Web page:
The imperative to learn: Nepal today
The imperative to learn: Nepal today

In the field of development, and more recently, humanitarian aid, the belief that activity is by definition necessarily positive is no longer commonly held. This is not yet fully recognised in the area of human rights. Despite the explosion of UN human rights field activity since the early 1990s, none of its key components fielding human rights field operations has effective mechanisms to ensure they learn from experience.

The IHRN paper Nepal: Learning from UN Human Rights Fieldwork draws together analysis of international human rights field presences through the voices of five societies afflicted by armed conflict: El Salvador, Guatemala, Rwanda, Burundi and Colombia. It outlines their perceptions of the UN human rights operations they have hosted. The five country case studies illustrate that seemingly disparate conflict situations (and the human rights issues such conflicts raise) have more in common than divides them.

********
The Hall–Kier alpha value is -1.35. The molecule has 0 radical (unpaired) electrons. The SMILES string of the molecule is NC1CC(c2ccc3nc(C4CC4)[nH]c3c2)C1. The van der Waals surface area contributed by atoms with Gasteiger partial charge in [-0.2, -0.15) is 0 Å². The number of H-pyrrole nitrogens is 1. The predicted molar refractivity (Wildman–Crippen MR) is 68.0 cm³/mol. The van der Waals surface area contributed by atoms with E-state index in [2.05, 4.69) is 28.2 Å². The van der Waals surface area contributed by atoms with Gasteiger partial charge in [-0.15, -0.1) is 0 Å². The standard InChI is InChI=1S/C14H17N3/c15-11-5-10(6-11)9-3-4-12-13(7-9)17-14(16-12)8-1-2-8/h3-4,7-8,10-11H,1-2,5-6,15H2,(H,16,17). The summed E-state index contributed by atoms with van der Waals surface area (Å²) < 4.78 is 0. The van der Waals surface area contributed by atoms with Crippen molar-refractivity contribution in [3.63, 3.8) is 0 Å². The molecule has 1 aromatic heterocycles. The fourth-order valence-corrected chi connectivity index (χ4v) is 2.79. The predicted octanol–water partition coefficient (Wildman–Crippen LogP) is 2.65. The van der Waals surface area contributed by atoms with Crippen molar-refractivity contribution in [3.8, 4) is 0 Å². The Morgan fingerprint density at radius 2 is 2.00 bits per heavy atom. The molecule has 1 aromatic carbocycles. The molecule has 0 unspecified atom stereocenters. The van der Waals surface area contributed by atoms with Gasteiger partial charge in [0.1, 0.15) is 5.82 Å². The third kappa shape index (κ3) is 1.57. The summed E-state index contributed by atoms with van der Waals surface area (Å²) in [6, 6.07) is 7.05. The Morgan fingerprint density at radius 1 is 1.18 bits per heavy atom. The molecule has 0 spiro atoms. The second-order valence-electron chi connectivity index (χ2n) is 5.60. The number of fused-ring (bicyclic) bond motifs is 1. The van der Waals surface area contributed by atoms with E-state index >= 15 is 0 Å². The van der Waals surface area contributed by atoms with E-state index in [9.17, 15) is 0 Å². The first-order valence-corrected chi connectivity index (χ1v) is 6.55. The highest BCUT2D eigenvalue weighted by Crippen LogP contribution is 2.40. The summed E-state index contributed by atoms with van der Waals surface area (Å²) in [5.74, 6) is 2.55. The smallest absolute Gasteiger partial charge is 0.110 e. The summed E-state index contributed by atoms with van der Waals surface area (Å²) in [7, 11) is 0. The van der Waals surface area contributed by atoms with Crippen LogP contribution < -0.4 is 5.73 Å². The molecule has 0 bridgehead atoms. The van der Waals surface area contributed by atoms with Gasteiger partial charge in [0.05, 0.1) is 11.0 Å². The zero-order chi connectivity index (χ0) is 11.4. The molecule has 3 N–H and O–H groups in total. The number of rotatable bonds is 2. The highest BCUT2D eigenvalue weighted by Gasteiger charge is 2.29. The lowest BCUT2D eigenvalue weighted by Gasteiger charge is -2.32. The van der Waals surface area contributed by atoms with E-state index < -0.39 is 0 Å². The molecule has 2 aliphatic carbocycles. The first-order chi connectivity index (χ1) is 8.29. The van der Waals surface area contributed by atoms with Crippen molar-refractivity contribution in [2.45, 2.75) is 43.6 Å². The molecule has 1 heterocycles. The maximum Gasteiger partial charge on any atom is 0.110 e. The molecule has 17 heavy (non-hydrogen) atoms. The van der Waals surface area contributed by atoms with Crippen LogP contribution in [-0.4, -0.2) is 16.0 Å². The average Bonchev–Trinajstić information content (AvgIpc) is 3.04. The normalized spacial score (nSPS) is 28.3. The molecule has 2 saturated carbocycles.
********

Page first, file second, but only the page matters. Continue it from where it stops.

Parallels that suggest themselves with Nepal include:

    • Multiple underlying causes of the conflicts
    • Gross violations/abuses committed by both sides in a climate of impunity,
    • A range of voices not directly involved in the conflict who have a stake in any solutions
    • The proposal for a human rights agreement pre-ceasefire
    • The dangers of militarisation of the wider population through village defence committees
    • A civil society mostly active in the capital
    • Widespread social-economic and political exclusion through discrimination (caste, social division, gender)
    • A population with low expectations regarding respect for their human rights; and

as was the case with Haiti, the suggestion that

    • Regime change is a pre-condition to human rights change.

In 2005, the latest internaitonal human rights mission is being extablished in Nepal. Yet, what has been the impact of the current approach over the last decade. What were the achievements and why, how can these be adapted and replicated; what are the failures, and how can we ensure they are not repeated.

The paper argues that accountability for its human rights impact is a legal imperative for the UN, as well as being essential for the effectiveness and sustainability of the efforts involved. Crucial elements include a system of meaningful participation of the host society in the design, implementation and evaluation of UN human rights fieldwork. The challenge is to identify, modify as appropriate, and act on such lessons so that Nepali efforts are reinforced, and not replaced.